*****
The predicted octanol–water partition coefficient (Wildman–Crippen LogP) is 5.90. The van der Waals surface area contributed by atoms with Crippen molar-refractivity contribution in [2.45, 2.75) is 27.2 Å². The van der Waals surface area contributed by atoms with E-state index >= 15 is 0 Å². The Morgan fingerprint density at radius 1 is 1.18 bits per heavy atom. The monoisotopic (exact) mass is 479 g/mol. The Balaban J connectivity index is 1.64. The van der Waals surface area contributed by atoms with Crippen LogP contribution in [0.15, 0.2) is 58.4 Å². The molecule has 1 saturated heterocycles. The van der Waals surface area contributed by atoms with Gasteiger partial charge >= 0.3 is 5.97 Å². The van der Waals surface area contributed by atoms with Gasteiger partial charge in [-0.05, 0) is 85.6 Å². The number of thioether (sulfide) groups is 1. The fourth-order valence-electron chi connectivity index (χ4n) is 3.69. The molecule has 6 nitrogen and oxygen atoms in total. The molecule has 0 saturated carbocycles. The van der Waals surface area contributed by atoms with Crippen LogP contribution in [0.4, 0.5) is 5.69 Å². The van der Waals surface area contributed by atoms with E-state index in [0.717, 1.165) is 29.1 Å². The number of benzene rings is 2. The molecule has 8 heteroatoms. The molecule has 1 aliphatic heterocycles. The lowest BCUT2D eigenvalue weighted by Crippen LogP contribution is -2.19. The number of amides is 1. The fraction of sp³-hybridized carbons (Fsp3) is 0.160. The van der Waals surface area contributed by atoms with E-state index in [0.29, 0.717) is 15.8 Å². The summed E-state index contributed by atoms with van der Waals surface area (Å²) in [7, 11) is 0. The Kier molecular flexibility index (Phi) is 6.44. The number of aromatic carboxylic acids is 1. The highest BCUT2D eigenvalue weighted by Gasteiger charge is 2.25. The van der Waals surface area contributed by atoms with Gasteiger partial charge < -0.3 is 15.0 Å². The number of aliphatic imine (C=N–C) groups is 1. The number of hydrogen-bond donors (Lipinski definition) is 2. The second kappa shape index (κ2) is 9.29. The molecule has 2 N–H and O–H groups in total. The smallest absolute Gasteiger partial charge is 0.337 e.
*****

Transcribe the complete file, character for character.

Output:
The predicted octanol–water partition coefficient (Wildman–Crippen LogP) is 5.90. The van der Waals surface area contributed by atoms with Crippen molar-refractivity contribution in [2.45, 2.75) is 27.2 Å². The van der Waals surface area contributed by atoms with E-state index >= 15 is 0 Å². The Morgan fingerprint density at radius 1 is 1.18 bits per heavy atom. The monoisotopic (exact) mass is 479 g/mol. The Balaban J connectivity index is 1.64. The van der Waals surface area contributed by atoms with Crippen LogP contribution in [0.15, 0.2) is 58.4 Å². The molecule has 1 saturated heterocycles. The van der Waals surface area contributed by atoms with Gasteiger partial charge >= 0.3 is 5.97 Å². The van der Waals surface area contributed by atoms with Gasteiger partial charge in [-0.05, 0) is 85.6 Å². The number of thioether (sulfide) groups is 1. The fourth-order valence-electron chi connectivity index (χ4n) is 3.69. The molecule has 6 nitrogen and oxygen atoms in total. The molecule has 0 saturated carbocycles. The van der Waals surface area contributed by atoms with Crippen LogP contribution in [0.4, 0.5) is 5.69 Å². The van der Waals surface area contributed by atoms with E-state index in [0.717, 1.165) is 29.1 Å². The number of benzene rings is 2. The molecule has 8 heteroatoms. The molecule has 1 aliphatic heterocycles. The lowest BCUT2D eigenvalue weighted by Crippen LogP contribution is -2.19. The number of amides is 1. The fraction of sp³-hybridized carbons (Fsp3) is 0.160. The van der Waals surface area contributed by atoms with E-state index in [0.29, 0.717) is 15.8 Å². The summed E-state index contributed by atoms with van der Waals surface area (Å²) in [7, 11) is 0. The Kier molecular flexibility index (Phi) is 6.44. The number of aromatic carboxylic acids is 1. The highest BCUT2D eigenvalue weighted by Gasteiger charge is 2.25. The van der Waals surface area contributed by atoms with Gasteiger partial charge < -0.3 is 15.0 Å². The number of aliphatic imine (C=N–C) groups is 1. The number of hydrogen-bond donors (Lipinski definition) is 2. The second kappa shape index (κ2) is 9.29. The molecule has 2 N–H and O–H groups in total. The smallest absolute Gasteiger partial charge is 0.337 e.